Wednesday, February 10, 2010

Corporations v. People - a battle for rights and power

The world will be sadder this coming May when Bill Moyers retires from doing his weekly Journal on PBS. His is the quintissential expression of journalism which blends liberal thinking with a practical feeling for what is healthy for democracy and what is not. This last week's Journal is an excellent example. You can watch it for free on PBS (

The first segment I would recommend was actually shown last. Dr. Margaret Flowers ( took President Obama's State of the Union plea to bring him health care solutions that work to heart, and tried to deliver a letter about single-payer healthcare. Most every developed country in the world has found this to be the best way to provide their citizens with health care, and if monitored carefully to avoid fraud (something our current Medicare system does dismally, but which is totally fixable, given enough resources), is the least expensive solution. Mind you, it does do away with most private healthy insurance companies (but not all of them... New Zealand is an example where there is both private and public insurance for all)... but it puts the government system first, with private insurance companies as a secondary backup. Note Dr. Flowers did not have any success getting her message across, due to the fact that all of the government doors were closed to her... while lobbyists and big corporations get doors flung open for them, mainly because of the power of their pocketbooks.

This leads to the second segment (shown first on the program) about the impact of the recent Supreme Court decision to allow unlimited political advertising by corporations up until the day of an election ( This is a debate with Lawrence Lessig and Nick Gillespie about the ramifications of this decision. Lawrence Lessig teaches law at Harvard, and is advocating for a constitutional convention to modify the constitution to, among other things, mandate for public campaign financing.

Nick Gillespie is a libertarian journalist whose message is, "the more freedom of speech, the better!" It doesn't matter if corporations can buy all the political speech they want to (and say whatever they want???). The government should not interfere with freedom of speech by anyone (or anything.)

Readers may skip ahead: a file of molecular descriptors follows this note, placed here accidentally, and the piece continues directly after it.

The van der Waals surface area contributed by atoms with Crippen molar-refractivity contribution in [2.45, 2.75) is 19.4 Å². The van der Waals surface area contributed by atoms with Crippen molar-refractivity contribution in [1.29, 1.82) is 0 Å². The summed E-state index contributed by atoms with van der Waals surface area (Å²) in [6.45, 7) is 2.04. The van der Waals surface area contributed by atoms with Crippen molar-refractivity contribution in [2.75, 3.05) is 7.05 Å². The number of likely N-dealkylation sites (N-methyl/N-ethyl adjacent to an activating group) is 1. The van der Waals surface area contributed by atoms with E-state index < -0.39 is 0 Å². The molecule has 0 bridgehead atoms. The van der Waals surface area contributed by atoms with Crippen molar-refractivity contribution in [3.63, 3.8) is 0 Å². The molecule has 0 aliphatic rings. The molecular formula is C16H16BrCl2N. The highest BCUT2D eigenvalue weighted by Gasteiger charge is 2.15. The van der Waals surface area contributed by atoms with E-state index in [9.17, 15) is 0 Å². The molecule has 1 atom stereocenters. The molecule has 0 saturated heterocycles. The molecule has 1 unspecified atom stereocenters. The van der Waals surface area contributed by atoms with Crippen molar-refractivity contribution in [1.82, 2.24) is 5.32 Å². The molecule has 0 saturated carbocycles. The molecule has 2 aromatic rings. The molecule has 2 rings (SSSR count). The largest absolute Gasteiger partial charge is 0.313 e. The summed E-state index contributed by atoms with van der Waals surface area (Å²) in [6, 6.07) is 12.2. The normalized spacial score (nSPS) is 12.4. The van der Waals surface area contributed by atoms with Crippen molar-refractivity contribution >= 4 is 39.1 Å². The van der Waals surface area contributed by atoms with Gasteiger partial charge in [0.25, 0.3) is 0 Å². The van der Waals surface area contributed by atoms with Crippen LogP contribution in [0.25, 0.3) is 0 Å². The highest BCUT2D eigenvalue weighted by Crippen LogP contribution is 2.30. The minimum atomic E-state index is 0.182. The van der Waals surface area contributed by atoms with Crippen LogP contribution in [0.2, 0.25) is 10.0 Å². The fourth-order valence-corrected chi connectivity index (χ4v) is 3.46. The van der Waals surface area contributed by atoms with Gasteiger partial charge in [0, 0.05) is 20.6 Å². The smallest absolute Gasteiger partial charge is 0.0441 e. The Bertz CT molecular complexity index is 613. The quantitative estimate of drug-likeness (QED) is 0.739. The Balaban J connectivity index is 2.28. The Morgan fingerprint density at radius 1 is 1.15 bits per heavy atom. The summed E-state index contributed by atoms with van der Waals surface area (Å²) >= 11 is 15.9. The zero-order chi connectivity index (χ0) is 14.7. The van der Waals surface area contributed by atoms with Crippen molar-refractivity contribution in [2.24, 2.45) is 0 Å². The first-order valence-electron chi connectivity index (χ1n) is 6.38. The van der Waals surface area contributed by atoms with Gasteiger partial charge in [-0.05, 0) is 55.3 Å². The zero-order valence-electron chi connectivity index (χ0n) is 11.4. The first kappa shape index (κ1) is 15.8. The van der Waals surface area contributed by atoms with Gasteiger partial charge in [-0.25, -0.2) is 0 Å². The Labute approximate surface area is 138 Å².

What I found most interesting about the debate is that they were focusing on different issues. Dr. Lessig's message is that the more corporations take over the political "message-space" through their much larger pockets, the less healthy democracy we get, in terms of individuals feeling like their votes count for anything. Gillespie's message is not about democracy, it's about freedom of speech... he says that what's not healthy about our system has nothing to do with corporations having free speech, it's about government being so big that corporations can afford to pay lobbyists and Congress to get onto the government's "payroll" so to speak, through the legislation process. This is a totally different matter than corporate free speech (but is related to the "money = speech" argument.

I can see both points of view. It's clear that the structures that we currently have are not creating healthy expressions of democracy, at least for the majority of the American people. I DO support public campaign financing, if only to remove a huge burden on Congress to be constantly having to raise money, all throughout their tenure. That would help remove a lot of the influence that corporations have on Congress (but not all of it... there are still lobbyists who have much better access to Congress than the average citizen does). I also support a constitutional amendment that free speech is a right of people, not corporations. Corporations are specific legal structures with a narrow, self-interested mandate (to make a profit) allowed to exist by individual states (and countries). Given their narrow mandate, and how much they can focus power and money, their rights need to be limited, not given free rein, if we wish our democracy to survive.

Sunday, February 7, 2010

Cap-and-Dividend -- the healthier approach to reducing carbon emissions

I would like to draw your attention to the article in The Economist about a junior senator from Washington who is sponsoring a cap-and-dividend bill that deserves our support. Because of copyright issues, I cannot reproduce the article here, but here's the URL:
A refreshing dose of honesty
Feb 4th 2010
Maria Cantwell and the politics of global warming

This is the kind of healthier approach that we all should consider supporting, and encouraging our senators and President Obama to support as well. If the majority of Americans want this kind of legislation, then our democracy demands that it be considered, without the special interests looking out only for their own gain, getting in the way.